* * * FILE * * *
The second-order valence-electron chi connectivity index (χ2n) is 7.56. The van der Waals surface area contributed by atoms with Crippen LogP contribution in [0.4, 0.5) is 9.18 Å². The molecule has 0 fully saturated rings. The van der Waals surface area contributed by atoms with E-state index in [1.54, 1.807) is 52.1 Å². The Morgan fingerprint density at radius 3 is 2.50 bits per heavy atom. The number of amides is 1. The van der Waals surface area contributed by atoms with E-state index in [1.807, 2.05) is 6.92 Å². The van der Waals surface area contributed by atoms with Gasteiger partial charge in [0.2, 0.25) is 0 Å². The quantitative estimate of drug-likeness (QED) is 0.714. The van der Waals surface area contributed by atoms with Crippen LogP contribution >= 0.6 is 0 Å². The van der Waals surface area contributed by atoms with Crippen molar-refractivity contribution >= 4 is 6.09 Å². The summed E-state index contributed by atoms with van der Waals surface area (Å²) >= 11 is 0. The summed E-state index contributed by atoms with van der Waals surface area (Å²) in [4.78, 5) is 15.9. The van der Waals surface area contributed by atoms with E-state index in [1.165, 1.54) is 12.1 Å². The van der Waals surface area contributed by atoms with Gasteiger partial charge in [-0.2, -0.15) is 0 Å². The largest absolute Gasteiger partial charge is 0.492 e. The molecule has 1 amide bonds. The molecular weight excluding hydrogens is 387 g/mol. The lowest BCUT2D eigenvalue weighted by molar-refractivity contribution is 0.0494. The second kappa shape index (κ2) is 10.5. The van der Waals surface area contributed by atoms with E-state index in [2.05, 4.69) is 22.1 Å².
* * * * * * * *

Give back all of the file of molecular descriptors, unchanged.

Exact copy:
The second-order valence-electron chi connectivity index (χ2n) is 7.56. The van der Waals surface area contributed by atoms with Crippen LogP contribution in [0.4, 0.5) is 9.18 Å². The molecule has 0 fully saturated rings. The van der Waals surface area contributed by atoms with E-state index in [1.54, 1.807) is 52.1 Å². The Morgan fingerprint density at radius 3 is 2.50 bits per heavy atom. The number of amides is 1. The van der Waals surface area contributed by atoms with E-state index in [1.807, 2.05) is 6.92 Å². The van der Waals surface area contributed by atoms with Gasteiger partial charge in [0.2, 0.25) is 0 Å². The quantitative estimate of drug-likeness (QED) is 0.714. The van der Waals surface area contributed by atoms with Crippen LogP contribution >= 0.6 is 0 Å². The van der Waals surface area contributed by atoms with Crippen molar-refractivity contribution >= 4 is 6.09 Å². The summed E-state index contributed by atoms with van der Waals surface area (Å²) >= 11 is 0. The summed E-state index contributed by atoms with van der Waals surface area (Å²) in [4.78, 5) is 15.9. The van der Waals surface area contributed by atoms with E-state index in [1.165, 1.54) is 12.1 Å². The van der Waals surface area contributed by atoms with Gasteiger partial charge in [-0.2, -0.15) is 0 Å². The largest absolute Gasteiger partial charge is 0.492 e. The molecule has 1 amide bonds. The molecular weight excluding hydrogens is 387 g/mol. The lowest BCUT2D eigenvalue weighted by molar-refractivity contribution is 0.0494. The second kappa shape index (κ2) is 10.5. The van der Waals surface area contributed by atoms with E-state index in [2.05, 4.69) is 22.1 Å².